Rituals and Practices Associated with the Mezuzah

A mezuzah is to be placed on the right side of a doorpost at or above eye level (defined as the upper one-third), which reflects its purpose of reminding Jews to remember and reach towards God. The mezuzah is hung in a slanting position (30°) with the top pointing towards the inside of the home or room. The general explanation for the slant is that there was a disagreement among rabbis as to whether it should be hung vertically or horizontally, which was resolved by placing it diagonally.

As with any Jewish ritual activity, there is a short prayer that should be said when affixing the mezuzah: "Blessed are you, Lord, our God, king of the universe, who has sanctified us with His commandments and commanded us to affix a mezuzah."

A mezuzah can become invalid or nonkosher if it becomes cracked or faded, so Jewish families usually have a scribe check the mezuzah once every few years.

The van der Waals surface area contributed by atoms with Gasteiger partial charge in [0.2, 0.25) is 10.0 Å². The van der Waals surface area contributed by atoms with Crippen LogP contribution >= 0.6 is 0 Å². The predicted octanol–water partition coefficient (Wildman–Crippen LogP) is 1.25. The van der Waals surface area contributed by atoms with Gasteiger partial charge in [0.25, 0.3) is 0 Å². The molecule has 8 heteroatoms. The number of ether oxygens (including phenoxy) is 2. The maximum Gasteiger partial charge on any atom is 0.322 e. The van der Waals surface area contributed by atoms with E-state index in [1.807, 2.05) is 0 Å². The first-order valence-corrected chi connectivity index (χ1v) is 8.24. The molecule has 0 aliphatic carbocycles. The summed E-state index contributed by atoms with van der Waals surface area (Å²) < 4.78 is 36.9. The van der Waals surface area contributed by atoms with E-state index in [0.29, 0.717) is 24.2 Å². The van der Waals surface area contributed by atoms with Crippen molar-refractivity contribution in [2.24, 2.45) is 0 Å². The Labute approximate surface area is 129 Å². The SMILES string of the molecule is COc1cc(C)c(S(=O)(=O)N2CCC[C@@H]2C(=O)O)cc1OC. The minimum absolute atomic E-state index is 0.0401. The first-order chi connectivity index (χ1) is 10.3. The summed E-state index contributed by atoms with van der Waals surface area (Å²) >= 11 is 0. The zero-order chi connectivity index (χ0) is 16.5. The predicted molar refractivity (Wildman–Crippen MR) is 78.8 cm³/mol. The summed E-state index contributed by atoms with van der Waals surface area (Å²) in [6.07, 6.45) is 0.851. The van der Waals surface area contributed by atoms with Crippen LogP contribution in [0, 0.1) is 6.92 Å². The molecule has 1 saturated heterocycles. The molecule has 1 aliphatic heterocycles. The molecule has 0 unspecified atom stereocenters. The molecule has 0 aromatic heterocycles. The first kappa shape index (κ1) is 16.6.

It is a general Jewish custom to kiss holy objects as a gesture of reverence, and this extends to the mezuzah. Commonly, a Jew entering her home or synagogue will touch the mezuzah with the fingertips and kiss the fingertips that touched it. This is often accompanied by the prayer, "May God protect my going out and coming in, now and forever."

Mezuzot are almost always removed when a home is sold to ensure the sacred objects are not desecrated. However, if the home is being sold to another observant Jewish family, the mezuzot are left up so that the new owners will not have mezuzah-less doorways before they have a chance to buy their own.

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Sources
  1. Alfred J. Kolatch, The Jewish Book of Why (Penguin Compass, 2003), pp. 109-115.
  2. Rabbi Joseph Telushkin, Jewish Literacy (William Morrow, 1991; reprint 2001), pp. 698-99.
  3. Tracey R. Rich, Signs and Symbols: Mezuzah. Judaism 101 (2005).
More Online Resources on Mezuzah Books and Journal Articles on the Mezuzah

See books listed under Sources, above, and:

  • Hayim Donin, To Be a Jew, pp. 152-55 describes the process for hanging a mezuzah.
  • Martin Gordon, "Mezuzah: Protective Amulet or Religious Symbol?" Tradition 16:4 (Summer 1977) documents the tendency to regard the mezuzah as a religious amulet. Available online here.